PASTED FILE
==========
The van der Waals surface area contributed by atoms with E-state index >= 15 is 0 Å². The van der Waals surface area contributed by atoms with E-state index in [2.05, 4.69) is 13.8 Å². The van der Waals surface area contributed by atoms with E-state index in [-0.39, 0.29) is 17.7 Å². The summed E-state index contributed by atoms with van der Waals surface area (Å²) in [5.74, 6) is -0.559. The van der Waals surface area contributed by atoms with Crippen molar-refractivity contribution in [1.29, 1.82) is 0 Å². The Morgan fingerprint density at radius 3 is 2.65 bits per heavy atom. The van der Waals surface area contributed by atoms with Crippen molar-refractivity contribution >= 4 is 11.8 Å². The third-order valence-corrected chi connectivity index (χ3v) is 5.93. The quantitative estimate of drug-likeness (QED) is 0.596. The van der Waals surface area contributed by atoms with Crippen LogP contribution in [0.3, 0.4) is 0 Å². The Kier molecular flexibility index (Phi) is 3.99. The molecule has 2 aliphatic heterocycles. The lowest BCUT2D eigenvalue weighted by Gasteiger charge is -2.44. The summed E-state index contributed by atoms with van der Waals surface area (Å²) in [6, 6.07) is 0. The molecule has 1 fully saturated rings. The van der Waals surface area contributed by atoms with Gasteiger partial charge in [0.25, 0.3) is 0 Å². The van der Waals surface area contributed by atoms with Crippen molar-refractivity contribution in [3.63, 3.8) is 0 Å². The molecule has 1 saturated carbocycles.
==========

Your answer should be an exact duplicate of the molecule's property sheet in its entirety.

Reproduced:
The van der Waals surface area contributed by atoms with E-state index >= 15 is 0 Å². The van der Waals surface area contributed by atoms with E-state index in [2.05, 4.69) is 13.8 Å². The van der Waals surface area contributed by atoms with E-state index in [-0.39, 0.29) is 17.7 Å². The summed E-state index contributed by atoms with van der Waals surface area (Å²) in [5.74, 6) is -0.559. The van der Waals surface area contributed by atoms with Crippen molar-refractivity contribution in [1.29, 1.82) is 0 Å². The Morgan fingerprint density at radius 3 is 2.65 bits per heavy atom. The van der Waals surface area contributed by atoms with Crippen molar-refractivity contribution >= 4 is 11.8 Å². The third-order valence-corrected chi connectivity index (χ3v) is 5.93. The quantitative estimate of drug-likeness (QED) is 0.596. The van der Waals surface area contributed by atoms with Crippen LogP contribution in [0.3, 0.4) is 0 Å². The Kier molecular flexibility index (Phi) is 3.99. The molecule has 2 aliphatic heterocycles. The lowest BCUT2D eigenvalue weighted by Gasteiger charge is -2.44. The summed E-state index contributed by atoms with van der Waals surface area (Å²) in [6, 6.07) is 0. The molecule has 1 fully saturated rings. The van der Waals surface area contributed by atoms with Gasteiger partial charge in [0.25, 0.3) is 0 Å². The van der Waals surface area contributed by atoms with Crippen molar-refractivity contribution in [3.63, 3.8) is 0 Å². The molecule has 1 saturated carbocycles.